The hills continued. They were pretty steep, and long. We did get some good speed on some of the downhills, but they were never long enough knowing that we would only be going back up again. As the day progressed and we were getting more and more tired, the hills seemed to be getting worse. We were well into the heat of the day and we were sucking back lots of fluids in an attempt to stay hydrated.

At mile 88 we stopped again to get a bite to eat. We pulled in at a little cafe that had obviously been a house in years gone by. It was a really neat little place where we walked in the door and found ourselves standing in a hallway; and we then had to enter the little dining room off the hallway. While we were enjoying a hamburger that we were splitting, two local guys came in and started questioning us about what we were doing. They were truly amazed that anyone would ride their bikes 3250 miles. It was truly beyond their comprehension.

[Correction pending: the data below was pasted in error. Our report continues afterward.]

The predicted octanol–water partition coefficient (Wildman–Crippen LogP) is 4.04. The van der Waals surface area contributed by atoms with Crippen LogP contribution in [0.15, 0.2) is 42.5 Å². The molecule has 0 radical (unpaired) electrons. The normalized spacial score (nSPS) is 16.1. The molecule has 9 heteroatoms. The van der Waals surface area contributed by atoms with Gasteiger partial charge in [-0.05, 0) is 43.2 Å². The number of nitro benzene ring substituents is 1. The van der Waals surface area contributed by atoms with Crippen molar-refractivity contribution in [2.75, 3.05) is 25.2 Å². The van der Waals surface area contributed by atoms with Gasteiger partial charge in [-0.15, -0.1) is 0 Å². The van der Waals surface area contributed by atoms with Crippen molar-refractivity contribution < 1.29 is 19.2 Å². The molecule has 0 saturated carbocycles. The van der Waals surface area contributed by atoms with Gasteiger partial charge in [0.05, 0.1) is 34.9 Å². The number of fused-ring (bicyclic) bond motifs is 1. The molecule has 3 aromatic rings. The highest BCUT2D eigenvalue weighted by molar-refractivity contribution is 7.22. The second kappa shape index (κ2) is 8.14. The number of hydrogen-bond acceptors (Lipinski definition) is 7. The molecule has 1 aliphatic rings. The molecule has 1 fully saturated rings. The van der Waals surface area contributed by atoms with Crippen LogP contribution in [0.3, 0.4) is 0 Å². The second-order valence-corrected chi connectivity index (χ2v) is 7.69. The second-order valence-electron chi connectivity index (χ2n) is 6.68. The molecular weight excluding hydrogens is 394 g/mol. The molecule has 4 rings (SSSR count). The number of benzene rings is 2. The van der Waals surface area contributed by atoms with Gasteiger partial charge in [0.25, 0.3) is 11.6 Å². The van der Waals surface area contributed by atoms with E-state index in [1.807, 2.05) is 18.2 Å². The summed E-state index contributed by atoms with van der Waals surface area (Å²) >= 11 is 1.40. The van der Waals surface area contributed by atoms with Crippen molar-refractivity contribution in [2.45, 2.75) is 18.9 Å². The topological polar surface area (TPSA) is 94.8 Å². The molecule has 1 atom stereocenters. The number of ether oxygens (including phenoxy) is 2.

We left the cafe with about fifteen miles to go. I was getting tired and my knees were beginning to ache pretty bad. We had lost the tail wind that had helped to push us along a little bit earlier, and the remaining miles became a real grind. With eleven miles remaining we pulled off the main road and onto a back, tree shaded country road. It was absolutely beautiful and quiet, not to mention shaded by the thick cover of deciduous trees overhead, but the miles of the day and the cumulative elevation had worn me out. My knee was aching so back that I dropped back, and fought to hold back the tears. With 1.2 miles to go we turned left onto Blue Spruce Road and were confronted with one last 3/4 mile hill, and it was steep. Determined not to let the day beat me, I shifted into my granny gear, buckled down and made it up the hill with many words of encouragement from Scott. We then enjoyed a steep descent back down the other side into Blue Spruce Park. As I was coming down, though, all I could think was that I sure hope we don't have to climb that hill back out of here tomorrow morning.